Road Trip USA: the ultimate west coast, Burning Man and beyond

Planning a good ol’ American road trip? Classics like Route 66 or California’s Pacific Coast Highway are not the only way to roll. Let us broaden your horizons with a more off-beat but assuredly epic Burning Man road trip.

But isn’t Burning Man that festival? In a desert?

Yes, it is – but it’s also a central point on a fantastic, looping route that takes in the beaches of California, the desert splendour of Nevada, the turquoise lakes of Tahoe and the wine lands of Napa valley. Coming along?

San Francisco

Start here if you are flying in from abroad – it gives you the chance to shop for any last-minute Burning Man clogs before heading towards the desert. Known for its hippy vibe (well, you are in San Francisco), head straight to Haight Street for some early morning outfitting before grabbing a great breakfast and bottomless amounts of coffee at Pork Store Cafe. There are blueberry pancakes galore for the sweet tooths in your clan, or try the ‘Scralifornia’ scrambled eggs with avocado and feta ($10.95) if you’re a savoury fan. The Mill, just off Divisadero, boasts a more sophisticated ‘coffee and toast’ experience – but be warned, the queue might well go down the street. Work off the morning’s feast with a bike ride over the mighty Golden Gate bridge to Sausalito (8 miles) for stonking ocean views. Don’t worry if you haven’t the energy for the return pedal – just hop on the ferry from Sausalito to come back via Pier 41.

Fresh bread and spreads on display at the mill Image: The Mill

Burning Man Festival and the Nevada desert

Next stop, Black Rock City. Every year this purpose-built, radial camp in the middle of the desert gets blanketed with 60,000+ people for the Burning Man festival. The drive from SF to Burning Man HQ takes around 10 hours but the gorgeous Nevada landscape provides colourful sunsets and sunrises as compensation. Turning up in an RV makes it easier to camp and enjoy some of the most innovative art pieces in the US, alongside music, dance, talks, workshops, bars…and all this with no money involved. Usually held in late summer, see the festival website for 2016 dates. But before you go, check out our guide to planning and preparing for this, one of the most extreme festivals on the planet. Tip: if you’re in a hurry to get to Burning Man, you can fly straight into Reno and take the much shorter 3 hour drive to BRC. Either way, make a stop in Reno to stock up on food and drink somewhere like WinCo (open 24 hours, S Virginia St) before you get to the festival – the desert’s not famed for its refreshments.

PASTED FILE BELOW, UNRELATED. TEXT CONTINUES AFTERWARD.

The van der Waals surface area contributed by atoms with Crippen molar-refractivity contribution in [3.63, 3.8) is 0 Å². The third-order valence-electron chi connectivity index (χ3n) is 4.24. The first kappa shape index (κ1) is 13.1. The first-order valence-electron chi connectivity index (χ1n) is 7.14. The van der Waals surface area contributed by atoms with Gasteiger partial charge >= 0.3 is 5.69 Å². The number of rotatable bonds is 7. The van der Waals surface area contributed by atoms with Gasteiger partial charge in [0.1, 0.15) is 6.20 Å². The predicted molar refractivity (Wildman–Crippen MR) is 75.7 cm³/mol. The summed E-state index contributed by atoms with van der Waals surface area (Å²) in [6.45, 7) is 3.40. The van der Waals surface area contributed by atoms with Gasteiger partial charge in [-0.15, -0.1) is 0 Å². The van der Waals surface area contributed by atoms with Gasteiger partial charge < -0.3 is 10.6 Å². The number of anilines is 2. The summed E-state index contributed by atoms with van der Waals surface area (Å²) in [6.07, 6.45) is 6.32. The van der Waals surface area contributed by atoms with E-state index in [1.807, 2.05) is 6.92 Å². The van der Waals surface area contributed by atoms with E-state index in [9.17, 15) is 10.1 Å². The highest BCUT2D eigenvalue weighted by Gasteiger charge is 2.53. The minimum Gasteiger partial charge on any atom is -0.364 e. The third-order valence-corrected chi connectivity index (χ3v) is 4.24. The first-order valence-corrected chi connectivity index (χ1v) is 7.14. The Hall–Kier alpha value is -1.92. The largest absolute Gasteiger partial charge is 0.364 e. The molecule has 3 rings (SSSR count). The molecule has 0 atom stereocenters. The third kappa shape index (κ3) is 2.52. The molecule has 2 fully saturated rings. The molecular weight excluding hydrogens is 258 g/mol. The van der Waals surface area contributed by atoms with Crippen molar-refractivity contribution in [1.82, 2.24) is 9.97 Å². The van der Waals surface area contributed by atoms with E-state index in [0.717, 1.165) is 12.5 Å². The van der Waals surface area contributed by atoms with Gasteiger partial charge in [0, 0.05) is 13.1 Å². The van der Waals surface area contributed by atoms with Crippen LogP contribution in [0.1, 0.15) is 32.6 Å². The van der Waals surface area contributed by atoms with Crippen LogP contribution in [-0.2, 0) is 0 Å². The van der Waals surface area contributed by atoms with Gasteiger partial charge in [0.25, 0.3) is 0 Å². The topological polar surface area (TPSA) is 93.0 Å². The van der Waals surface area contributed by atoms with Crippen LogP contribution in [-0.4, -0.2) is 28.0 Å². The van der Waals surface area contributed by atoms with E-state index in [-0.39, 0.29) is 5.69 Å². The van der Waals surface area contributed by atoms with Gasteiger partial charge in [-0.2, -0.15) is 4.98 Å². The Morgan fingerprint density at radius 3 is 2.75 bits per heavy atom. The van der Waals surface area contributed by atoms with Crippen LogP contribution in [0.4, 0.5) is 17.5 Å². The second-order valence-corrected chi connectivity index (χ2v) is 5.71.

Aerial view of the Burning Festival in the Nevada desert Image: OwensImaging / Thinkstock

Lake Tahoe

Think Lake Tahoe, think of rising conifers, the Sierra Nevada mountains and of course the heavenly calm of green-blue waters, lapping at lakeshore beaches. What better place to decompress from Burning Man? From Black Rock City, take the US-395 S back down through Reno (around 7 – 8 hours) to this prime summer camping location. After the festival, the temperatures should be around the mid-twenties, ideal for all the barbecues and paddling you can handle. Park in Zephyr Cove for a few days, and you’ll be close to Emerald Bay for myriad hiking trails and access to Eagle Falls, home to the bay’s osprey and bald eagle population.

View of Lake Tahoe from the jetty with people standing on the jetty Image: Lezaan Roos

Napa Valley

Tahoe provides just enough rest to take on an adventure of a different kind. Napa Valley is just over 3 hours drive back towards the West Coast, and the place to sample world-acclaimed wineries, Michelin-star restaurants and enough arts and culture to stuff an antique chaise longue. Ready for a history lesson after all that time outdoors? Beringer Rhine House is the longest operating winery in the vicinity and offers atmospheric tunnel tours underneath its elegant nineteenth century building. Alternatively, go Mediterranean at Castello di Amoros, an Italian-style winery and recreated thirteenth-century Tuscan-style castle that takes you as close to Medieval times as you’re likely to get in California.

And when you’re done, you’ll be ready to cruise on back to San Francisco (around 90 minutes via the CA-29 S and I-80 W) to catch your flight home.

View of chapel in Napa Valley vineyard

Source – http://www.skyscanner.net/news/inspiration/road-trip-usa-the-west-coast-burning-man/